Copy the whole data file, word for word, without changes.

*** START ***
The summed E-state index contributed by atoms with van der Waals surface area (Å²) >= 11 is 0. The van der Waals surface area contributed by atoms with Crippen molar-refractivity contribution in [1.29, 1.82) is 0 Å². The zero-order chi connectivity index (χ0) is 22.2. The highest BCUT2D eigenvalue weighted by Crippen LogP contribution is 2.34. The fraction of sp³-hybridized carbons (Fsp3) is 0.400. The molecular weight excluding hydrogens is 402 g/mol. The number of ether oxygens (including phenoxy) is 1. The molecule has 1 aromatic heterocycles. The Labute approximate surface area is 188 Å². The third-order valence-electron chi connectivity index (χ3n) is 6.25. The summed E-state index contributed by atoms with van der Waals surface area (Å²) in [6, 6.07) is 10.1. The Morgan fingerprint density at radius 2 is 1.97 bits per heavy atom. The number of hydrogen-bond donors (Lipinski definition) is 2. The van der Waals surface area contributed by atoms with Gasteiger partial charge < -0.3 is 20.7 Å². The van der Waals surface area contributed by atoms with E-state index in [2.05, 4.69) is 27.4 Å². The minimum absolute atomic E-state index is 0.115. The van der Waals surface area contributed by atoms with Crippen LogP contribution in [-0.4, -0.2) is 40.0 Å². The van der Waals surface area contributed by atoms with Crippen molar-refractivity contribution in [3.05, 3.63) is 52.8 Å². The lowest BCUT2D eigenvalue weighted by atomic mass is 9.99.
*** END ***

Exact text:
The summed E-state index contributed by atoms with van der Waals surface area (Å²) >= 11 is 0. The van der Waals surface area contributed by atoms with Crippen molar-refractivity contribution in [1.29, 1.82) is 0 Å². The zero-order chi connectivity index (χ0) is 22.2. The highest BCUT2D eigenvalue weighted by Crippen LogP contribution is 2.34. The fraction of sp³-hybridized carbons (Fsp3) is 0.400. The molecular weight excluding hydrogens is 402 g/mol. The number of ether oxygens (including phenoxy) is 1. The molecule has 1 aromatic heterocycles. The Labute approximate surface area is 188 Å². The third-order valence-electron chi connectivity index (χ3n) is 6.25. The summed E-state index contributed by atoms with van der Waals surface area (Å²) in [6, 6.07) is 10.1. The Morgan fingerprint density at radius 2 is 1.97 bits per heavy atom. The number of hydrogen-bond donors (Lipinski definition) is 2. The van der Waals surface area contributed by atoms with Gasteiger partial charge < -0.3 is 20.7 Å². The van der Waals surface area contributed by atoms with E-state index in [2.05, 4.69) is 27.4 Å². The minimum absolute atomic E-state index is 0.115. The van der Waals surface area contributed by atoms with Crippen LogP contribution in [-0.4, -0.2) is 40.0 Å². The van der Waals surface area contributed by atoms with Crippen molar-refractivity contribution in [3.05, 3.63) is 52.8 Å². The lowest BCUT2D eigenvalue weighted by atomic mass is 9.99.